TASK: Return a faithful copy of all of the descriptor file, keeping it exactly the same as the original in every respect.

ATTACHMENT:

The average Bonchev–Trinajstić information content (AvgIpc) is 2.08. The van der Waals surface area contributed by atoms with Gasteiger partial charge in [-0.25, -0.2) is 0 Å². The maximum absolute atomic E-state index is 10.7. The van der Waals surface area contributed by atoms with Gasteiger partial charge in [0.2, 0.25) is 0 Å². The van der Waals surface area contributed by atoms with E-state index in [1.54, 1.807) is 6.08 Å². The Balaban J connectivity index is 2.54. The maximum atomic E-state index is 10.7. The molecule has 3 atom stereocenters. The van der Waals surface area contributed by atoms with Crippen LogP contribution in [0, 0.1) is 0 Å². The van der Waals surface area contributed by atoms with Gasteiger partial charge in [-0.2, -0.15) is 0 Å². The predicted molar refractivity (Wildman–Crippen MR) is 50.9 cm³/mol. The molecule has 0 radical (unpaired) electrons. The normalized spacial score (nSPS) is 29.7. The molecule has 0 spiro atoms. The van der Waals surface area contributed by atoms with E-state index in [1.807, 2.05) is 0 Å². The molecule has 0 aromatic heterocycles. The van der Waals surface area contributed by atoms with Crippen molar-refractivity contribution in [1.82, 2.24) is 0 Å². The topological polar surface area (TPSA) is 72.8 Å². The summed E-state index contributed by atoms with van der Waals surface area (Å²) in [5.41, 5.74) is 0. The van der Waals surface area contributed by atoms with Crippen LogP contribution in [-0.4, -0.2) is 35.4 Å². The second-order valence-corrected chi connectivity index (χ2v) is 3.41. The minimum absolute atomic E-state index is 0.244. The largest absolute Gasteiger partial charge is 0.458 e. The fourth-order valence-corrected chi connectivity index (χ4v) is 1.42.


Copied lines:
The average Bonchev–Trinajstić information content (AvgIpc) is 2.08. The van der Waals surface area contributed by atoms with Gasteiger partial charge in [-0.25, -0.2) is 0 Å². The maximum absolute atomic E-state index is 10.7. The van der Waals surface area contributed by atoms with Gasteiger partial charge in [0.2, 0.25) is 0 Å². The van der Waals surface area contributed by atoms with E-state index in [1.54, 1.807) is 6.08 Å². The Balaban J connectivity index is 2.54. The maximum atomic E-state index is 10.7. The molecule has 3 atom stereocenters. The van der Waals surface area contributed by atoms with Crippen LogP contribution in [0, 0.1) is 0 Å². The van der Waals surface area contributed by atoms with Gasteiger partial charge in [-0.2, -0.15) is 0 Å². The predicted molar refractivity (Wildman–Crippen MR) is 50.9 cm³/mol. The molecule has 0 radical (unpaired) electrons. The normalized spacial score (nSPS) is 29.7. The molecule has 0 spiro atoms. The van der Waals surface area contributed by atoms with E-state index in [1.807, 2.05) is 0 Å². The molecule has 0 aromatic heterocycles. The van der Waals surface area contributed by atoms with Crippen molar-refractivity contribution in [1.82, 2.24) is 0 Å². The topological polar surface area (TPSA) is 72.8 Å². The summed E-state index contributed by atoms with van der Waals surface area (Å²) in [5.41, 5.74) is 0. The van der Waals surface area contributed by atoms with Crippen LogP contribution in [-0.4, -0.2) is 35.4 Å². The second-order valence-corrected chi connectivity index (χ2v) is 3.41. The minimum absolute atomic E-state index is 0.244. The largest absolute Gasteiger partial charge is 0.458 e. The fourth-order valence-corrected chi connectivity index (χ4v) is 1.42.